Cost restructuring

Companies use cost restructuring to maintain operations before or during economic downturns. This means restructuring department budgets, enacting furloughs or layoffs and other cost-saving measures.

Related: How To Create a Cost Leadership Strategy

Repositioning restructuring

Repositioning is a type of restructuring that companies use specifically when they want to change their business model and redirect the focus of their business. An example of this would be if a major clothing retailer expanded their business model to include home furnishings and decor.

Spin-off restructuring

Spin-off restructuring refers to the process by which a company makes one or more branch locations or company sectors into their own business entities. This enhances the value of the company and allows it to take on the role of a parent organization.


Divestment is a type of restructuring where companies close branch locations, departments or other business units due to revised needs or profitability expectations. For example, a company removes their community engagement department and moves employees to work as members of the marketing department.

Mergers and acquisitions

Mergers and acquisitions refer to a type of restructuring in business where a company consolidates branch locations or appoints one person as the head of multiple departments.

Related: Mergers and Acquisitions: Definition, Types and How They Work

Tips for managing a team during restructuring activities

Review these tips to guide your management strategies during restructuring activities:

Maintain transparency throughout the process

By maintaining open communication with your team about what the restructuring process entails and how it might affect them, you can help your team prepare for changes and get used to new ideas about their roles, or organizational procedures.

Make yourself available for employee discussions

Before and during the restructuring of your company or department, make sure you emphasize your office hours and communication methods to help make your team more comfortable. This shows employees you care about their thoughts or opinions and also gives them the chance to address any concerns they have about upcoming changes.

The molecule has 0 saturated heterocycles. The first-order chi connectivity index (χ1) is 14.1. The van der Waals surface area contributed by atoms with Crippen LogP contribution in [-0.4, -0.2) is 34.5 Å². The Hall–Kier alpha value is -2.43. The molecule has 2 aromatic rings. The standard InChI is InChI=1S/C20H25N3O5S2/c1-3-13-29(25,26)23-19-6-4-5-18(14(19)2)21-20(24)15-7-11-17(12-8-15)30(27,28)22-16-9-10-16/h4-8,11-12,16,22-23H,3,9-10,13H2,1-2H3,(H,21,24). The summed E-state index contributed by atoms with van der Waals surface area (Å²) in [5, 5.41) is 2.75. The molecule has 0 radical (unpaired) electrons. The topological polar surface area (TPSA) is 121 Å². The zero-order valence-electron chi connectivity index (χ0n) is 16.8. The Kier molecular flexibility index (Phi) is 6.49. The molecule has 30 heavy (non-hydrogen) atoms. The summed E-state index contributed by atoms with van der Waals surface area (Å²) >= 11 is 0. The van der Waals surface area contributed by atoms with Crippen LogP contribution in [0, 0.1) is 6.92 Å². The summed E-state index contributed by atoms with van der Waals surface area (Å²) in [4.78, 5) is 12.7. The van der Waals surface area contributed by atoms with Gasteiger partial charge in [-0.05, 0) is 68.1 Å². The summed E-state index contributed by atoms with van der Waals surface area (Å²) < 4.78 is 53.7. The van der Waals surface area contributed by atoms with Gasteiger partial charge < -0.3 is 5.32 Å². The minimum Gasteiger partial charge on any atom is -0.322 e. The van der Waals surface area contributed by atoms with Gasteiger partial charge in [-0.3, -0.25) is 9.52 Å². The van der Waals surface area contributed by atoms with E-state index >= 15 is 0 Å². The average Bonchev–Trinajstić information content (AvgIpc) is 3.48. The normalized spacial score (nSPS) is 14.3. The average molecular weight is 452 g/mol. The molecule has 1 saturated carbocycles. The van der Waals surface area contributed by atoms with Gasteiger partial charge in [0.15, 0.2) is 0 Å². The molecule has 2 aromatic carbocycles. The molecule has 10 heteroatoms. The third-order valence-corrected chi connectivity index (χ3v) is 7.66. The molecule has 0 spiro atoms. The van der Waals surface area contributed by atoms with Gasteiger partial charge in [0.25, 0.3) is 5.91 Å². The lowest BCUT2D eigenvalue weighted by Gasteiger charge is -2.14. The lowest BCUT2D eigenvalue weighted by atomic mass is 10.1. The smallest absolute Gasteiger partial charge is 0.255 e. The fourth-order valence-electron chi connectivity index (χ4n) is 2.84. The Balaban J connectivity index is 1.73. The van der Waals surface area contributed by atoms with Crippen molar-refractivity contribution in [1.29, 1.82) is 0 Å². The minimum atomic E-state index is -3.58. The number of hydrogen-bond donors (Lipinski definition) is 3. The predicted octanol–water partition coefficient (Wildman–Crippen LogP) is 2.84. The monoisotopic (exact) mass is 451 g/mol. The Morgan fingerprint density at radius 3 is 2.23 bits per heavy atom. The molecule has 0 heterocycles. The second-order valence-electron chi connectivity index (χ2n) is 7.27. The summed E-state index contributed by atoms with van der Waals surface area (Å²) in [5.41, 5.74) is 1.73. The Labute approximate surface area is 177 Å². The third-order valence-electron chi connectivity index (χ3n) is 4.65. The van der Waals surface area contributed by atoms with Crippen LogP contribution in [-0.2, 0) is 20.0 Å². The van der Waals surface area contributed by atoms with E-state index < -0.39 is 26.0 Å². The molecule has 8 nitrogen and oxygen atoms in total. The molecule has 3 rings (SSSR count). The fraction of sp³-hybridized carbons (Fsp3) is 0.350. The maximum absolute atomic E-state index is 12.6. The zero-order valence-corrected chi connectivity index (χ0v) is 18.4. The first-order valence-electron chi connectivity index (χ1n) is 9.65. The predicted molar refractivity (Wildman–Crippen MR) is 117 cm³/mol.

Highlight the end goals of restructuring activities

When announcing restructuring activities, you can help your team take on a positive view by emphasizing the potential benefits and end goals of changes. Throughout company or departmental changes, make sure you continually emphasize benefits as it helps employees refocus their productivity and remember that current changes can contribute to a better workplace in the future.

Related: How To Manage Change: A Guide To Organizational Change

Offer training courses to employees

If restructuring activities cause employees to adapt to new roles or use new technologies, consider making it a priority to give them the training and resources they need to adapt and continue succeeding at your company. This can help you maintain employee satisfaction and productivity.

Show support for your employees' health and happiness

You can help ease the transition during the restructuring process by showing employees you care about their well-being. You can do this by buying your team breakfast or lunch for their hard work or by encouraging employees to take personal days to promote their mental health.

Monitor employee performance during and after restructuring

It's important that you monitor employee performance during and after the restructuring process to make sure your employees adapt to changes well. If you notice lower productivity or another performance indicator, you can make a point to communicate with them and give them the support they need to adapt to changes.